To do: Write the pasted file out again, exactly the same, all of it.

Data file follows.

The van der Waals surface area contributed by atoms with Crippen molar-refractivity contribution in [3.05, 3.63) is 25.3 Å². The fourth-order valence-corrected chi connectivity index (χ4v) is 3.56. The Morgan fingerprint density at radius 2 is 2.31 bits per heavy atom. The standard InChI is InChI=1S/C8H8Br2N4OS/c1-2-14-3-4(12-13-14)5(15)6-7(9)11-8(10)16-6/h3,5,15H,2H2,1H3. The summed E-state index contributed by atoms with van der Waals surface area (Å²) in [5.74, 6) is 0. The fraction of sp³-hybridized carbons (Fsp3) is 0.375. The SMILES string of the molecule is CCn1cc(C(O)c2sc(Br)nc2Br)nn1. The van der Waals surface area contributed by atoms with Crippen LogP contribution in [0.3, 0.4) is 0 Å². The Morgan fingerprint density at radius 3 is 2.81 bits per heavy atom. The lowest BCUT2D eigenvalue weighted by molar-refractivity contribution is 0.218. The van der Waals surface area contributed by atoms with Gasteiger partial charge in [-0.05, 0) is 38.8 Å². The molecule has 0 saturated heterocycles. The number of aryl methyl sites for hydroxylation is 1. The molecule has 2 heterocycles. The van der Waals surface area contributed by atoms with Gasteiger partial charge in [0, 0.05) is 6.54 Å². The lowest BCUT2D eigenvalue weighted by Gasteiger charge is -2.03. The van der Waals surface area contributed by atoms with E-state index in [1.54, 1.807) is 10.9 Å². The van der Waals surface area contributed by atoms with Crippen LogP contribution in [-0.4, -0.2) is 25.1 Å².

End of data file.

The van der Waals surface area contributed by atoms with Crippen molar-refractivity contribution in [3.05, 3.63) is 25.3 Å². The fourth-order valence-corrected chi connectivity index (χ4v) is 3.56. The Morgan fingerprint density at radius 2 is 2.31 bits per heavy atom. The standard InChI is InChI=1S/C8H8Br2N4OS/c1-2-14-3-4(12-13-14)5(15)6-7(9)11-8(10)16-6/h3,5,15H,2H2,1H3. The summed E-state index contributed by atoms with van der Waals surface area (Å²) in [5.74, 6) is 0. The fraction of sp³-hybridized carbons (Fsp3) is 0.375. The SMILES string of the molecule is CCn1cc(C(O)c2sc(Br)nc2Br)nn1. The van der Waals surface area contributed by atoms with Crippen LogP contribution in [0.3, 0.4) is 0 Å². The Morgan fingerprint density at radius 3 is 2.81 bits per heavy atom. The lowest BCUT2D eigenvalue weighted by molar-refractivity contribution is 0.218. The van der Waals surface area contributed by atoms with Gasteiger partial charge in [-0.05, 0) is 38.8 Å². The molecule has 0 saturated heterocycles. The number of aryl methyl sites for hydroxylation is 1. The molecule has 2 heterocycles. The van der Waals surface area contributed by atoms with Gasteiger partial charge in [0, 0.05) is 6.54 Å². The lowest BCUT2D eigenvalue weighted by Gasteiger charge is -2.03. The van der Waals surface area contributed by atoms with E-state index in [1.54, 1.807) is 10.9 Å². The van der Waals surface area contributed by atoms with Crippen LogP contribution in [-0.4, -0.2) is 25.1 Å².